FIG. 1 shows a conduit (1) for the passage of transport gas and explosives composition optionally including solid particulate matter. The conduit is connected by a screw fitting (2) to a nozzle (3). The nozzle comprises vents (4) and vanes (5) at the end nearest its outlet (6). The vanes are frustro-conical in shape, the base of each frustro-conical vane overlapping the upper part of an adjacent frustro-conical vane, the space between each pair of vanes defining the vent. The nozzle outlet is positioned over the collar of a blasthole (8) and can stand alone, balanced on a support member comprising four support brackets (7), two of which are shown in the diagram. Explosive composition formed on an MMU is blow loaded along the conduit, through the nozzle and into the blasthole. The pressurised gas used for projecting the explosives composition along the conduit passes out through the vents in the nozzle, the vanes acting to direct the gas flow.

FIG. 2 is a cross sectional view along AA' of FIG. 1 and shows two vanes (5) and the space between them which defines the vent (4). The four brackets (7a, 7b, 7c and 7d) forming the support member are evenly spaced to maintain balance and avoid the device tipping over.

While the apparatus and process of the current invention is suitable for blow loading of emulsion explosives compositions it will be apparent to those skilled in the art that the deflector could be used in other pneumatic conveying applications.

While the invention has been explained in relation to its preferred embodiments it is to be understood that various modifications thereof will become apparent to those skilled in the art upon reading the specification. Therefore, it is to be understood that the invention disclosed herein is intended to cover such modifications as fall within the scope of the appended claims.

Claims

1. A gas deflecting device for use in the blow loading of emulsion explosives compositions comprising a nozzle which is capable of being removably attached to a blow loading hose, the nozzle comprising at least one vent and at least one vane along its length, said vane being adapted to allow free escape of gas from the nozzle through the vent but inhibit the exit of explosive composition through the vents during blow loading.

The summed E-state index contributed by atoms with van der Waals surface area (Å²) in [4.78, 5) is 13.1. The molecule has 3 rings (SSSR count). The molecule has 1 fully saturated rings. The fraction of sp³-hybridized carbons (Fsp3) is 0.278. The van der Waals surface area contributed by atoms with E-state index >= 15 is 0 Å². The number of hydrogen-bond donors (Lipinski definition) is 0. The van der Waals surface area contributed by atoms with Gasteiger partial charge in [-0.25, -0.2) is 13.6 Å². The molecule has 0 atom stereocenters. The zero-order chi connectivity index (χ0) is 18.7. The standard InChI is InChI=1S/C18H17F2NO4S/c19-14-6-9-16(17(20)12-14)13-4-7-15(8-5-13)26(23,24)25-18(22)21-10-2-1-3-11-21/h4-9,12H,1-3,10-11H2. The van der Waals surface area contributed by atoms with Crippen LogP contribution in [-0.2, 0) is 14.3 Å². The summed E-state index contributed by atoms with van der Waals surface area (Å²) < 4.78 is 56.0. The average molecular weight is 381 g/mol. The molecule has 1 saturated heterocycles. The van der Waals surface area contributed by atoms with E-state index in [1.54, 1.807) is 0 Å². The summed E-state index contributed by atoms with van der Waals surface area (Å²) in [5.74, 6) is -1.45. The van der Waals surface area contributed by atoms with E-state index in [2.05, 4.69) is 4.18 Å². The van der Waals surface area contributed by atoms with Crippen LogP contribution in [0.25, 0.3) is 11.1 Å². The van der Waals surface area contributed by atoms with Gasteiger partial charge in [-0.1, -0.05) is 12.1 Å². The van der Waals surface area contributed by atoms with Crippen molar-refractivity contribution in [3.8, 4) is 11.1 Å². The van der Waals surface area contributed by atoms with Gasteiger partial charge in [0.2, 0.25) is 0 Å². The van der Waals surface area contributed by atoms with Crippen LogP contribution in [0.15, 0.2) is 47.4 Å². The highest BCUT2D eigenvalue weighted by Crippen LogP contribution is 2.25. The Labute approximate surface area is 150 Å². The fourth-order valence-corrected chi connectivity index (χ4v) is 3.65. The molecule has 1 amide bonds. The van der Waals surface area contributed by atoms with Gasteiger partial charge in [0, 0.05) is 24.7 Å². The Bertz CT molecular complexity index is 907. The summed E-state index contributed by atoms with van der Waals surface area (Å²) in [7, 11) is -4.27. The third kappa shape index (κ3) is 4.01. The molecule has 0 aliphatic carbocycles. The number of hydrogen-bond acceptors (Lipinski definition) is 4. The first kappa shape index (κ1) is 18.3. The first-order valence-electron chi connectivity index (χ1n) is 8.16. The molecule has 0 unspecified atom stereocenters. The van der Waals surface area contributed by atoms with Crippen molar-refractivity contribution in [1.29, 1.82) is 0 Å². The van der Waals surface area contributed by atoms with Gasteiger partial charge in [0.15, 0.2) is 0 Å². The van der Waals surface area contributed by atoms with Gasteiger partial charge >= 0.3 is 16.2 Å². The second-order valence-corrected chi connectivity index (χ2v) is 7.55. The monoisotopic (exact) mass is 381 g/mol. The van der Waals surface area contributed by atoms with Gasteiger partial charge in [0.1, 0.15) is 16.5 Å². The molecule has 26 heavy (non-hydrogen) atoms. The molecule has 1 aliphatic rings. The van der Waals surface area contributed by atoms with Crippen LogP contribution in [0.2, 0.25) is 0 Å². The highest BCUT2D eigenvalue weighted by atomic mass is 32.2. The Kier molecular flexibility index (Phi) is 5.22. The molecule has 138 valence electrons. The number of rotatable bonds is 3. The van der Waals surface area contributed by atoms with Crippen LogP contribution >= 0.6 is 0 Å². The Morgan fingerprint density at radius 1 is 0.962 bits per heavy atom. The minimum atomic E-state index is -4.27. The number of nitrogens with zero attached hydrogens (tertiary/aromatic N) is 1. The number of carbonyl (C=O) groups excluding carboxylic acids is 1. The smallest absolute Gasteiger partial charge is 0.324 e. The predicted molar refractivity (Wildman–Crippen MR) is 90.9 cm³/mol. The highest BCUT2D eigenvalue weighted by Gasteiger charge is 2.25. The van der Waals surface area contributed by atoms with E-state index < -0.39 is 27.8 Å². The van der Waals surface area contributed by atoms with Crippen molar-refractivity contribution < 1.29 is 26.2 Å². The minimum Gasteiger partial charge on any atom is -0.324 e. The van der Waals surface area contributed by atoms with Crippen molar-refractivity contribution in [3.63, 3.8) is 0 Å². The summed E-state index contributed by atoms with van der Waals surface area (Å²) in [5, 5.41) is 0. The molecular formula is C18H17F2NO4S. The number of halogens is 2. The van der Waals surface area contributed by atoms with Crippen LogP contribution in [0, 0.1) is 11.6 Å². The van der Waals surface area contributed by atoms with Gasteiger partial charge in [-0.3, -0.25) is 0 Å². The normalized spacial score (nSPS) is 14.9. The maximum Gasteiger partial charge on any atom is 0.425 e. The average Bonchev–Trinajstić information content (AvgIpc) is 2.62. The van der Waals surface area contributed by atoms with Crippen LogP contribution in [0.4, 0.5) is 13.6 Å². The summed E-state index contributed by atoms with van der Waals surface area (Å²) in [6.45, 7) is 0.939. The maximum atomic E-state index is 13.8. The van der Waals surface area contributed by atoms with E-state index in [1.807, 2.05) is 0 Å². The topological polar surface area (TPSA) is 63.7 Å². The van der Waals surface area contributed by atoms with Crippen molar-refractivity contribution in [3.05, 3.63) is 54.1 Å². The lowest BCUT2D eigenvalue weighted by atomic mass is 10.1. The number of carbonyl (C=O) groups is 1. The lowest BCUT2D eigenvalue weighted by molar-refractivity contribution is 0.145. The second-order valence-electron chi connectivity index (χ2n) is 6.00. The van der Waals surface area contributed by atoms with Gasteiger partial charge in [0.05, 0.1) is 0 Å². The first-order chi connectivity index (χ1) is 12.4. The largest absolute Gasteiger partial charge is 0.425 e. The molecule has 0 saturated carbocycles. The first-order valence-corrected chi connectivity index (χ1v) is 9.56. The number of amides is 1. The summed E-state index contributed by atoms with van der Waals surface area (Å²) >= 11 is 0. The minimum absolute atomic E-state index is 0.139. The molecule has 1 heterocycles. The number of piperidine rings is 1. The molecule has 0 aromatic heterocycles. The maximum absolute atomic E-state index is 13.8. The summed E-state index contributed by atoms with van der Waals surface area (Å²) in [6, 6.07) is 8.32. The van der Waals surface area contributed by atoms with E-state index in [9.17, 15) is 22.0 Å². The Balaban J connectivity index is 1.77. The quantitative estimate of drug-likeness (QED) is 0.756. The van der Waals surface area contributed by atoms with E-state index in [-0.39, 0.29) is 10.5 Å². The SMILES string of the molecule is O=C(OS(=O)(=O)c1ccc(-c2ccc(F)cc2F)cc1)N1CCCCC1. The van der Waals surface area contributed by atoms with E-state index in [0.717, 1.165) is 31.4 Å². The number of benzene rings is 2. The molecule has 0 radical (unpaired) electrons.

2. A gas deflecting device according to claim 1 comprising two or more vanes wherein the vanes are frustro-conical in shape, the base of each frustro-conical vane overlapping the upper part of an adjacent frustro-conical vane, the space between each pair of frustro-conical vanes defining the vent.

3. A gas deflecting device according to claim 1 wherein the vents and vanes are located near the outlet end of the nozzle.

4. A gas deflecting device according to any of claim 1 wherein the vanes are fixed or moveable.

5. A gas deflecting device according to any of claim 1 which further comprises a support member such that the nozzle can stand without additional support.

6. A gas deflecting device according to claim 5 wherein the support member is frustro-conical in shape.

7. A gas deflecting device according to claim 5 wherein the support member comprises four brackets.

8. A process for blow loading a blasthole with explosives compositions comprising,

(a) connecting a nozzle at or near the end of a blow loading hose, said nozzle comprising at least one vent and at leas one vane along its length, said vane being adapted to allow gas to escape from the nozzle through the vent but inhibit the exit of explosive composition through the vent during blow loading,
(b) positioning the nozzle at or near the collar of a blasthole, and
(c) blowing explosives composition through the hose and the nozzle into the blasthole.

9. A process for blow loading a blasthole according to claim 8 wherein the explosives composition comprises a combination of water-in-oil emulsion and particulate oxidiser salt.

10. A process for blow loading a blasthole according to claim 8 wherein the explosives composition comprises a combination of water-in-oil emulsion and a mixture of particulate oxidiser salt and hydrocarbon oil.

11. A process according to claim 9 wherein the particulate oxidiser salt is ammonium nitrate.

Referenced Cited

U.S. Patent Documents

3063373 November 1962 Boddorff et al.
3541797 November 1970 Stewart
4699060 October 13, 1987 Vuillaume
4987818 January 29, 1991 Alford
5007345 April 16, 1991 O'Garb
5251531 October 12, 1993 Miehling

Patent History

Patent number: 5610358
Type: Grant
Filed: Dec 4, 1995
Date of Patent: Mar 11, 1997
Assignee: ICI Australia Operations Proprietary Limited
Inventors: Simon E. Eagar (Beecroft), Andrew D. Hunter (Toronto)
Primary Examiner: Peter A. Nelson
Application Number: 8/566,861

Classifications

Current U.S. Class: Implements (86/21); 86/2015; Borehole Loading (102/313)
International Classification: F42B 300; F42B 400;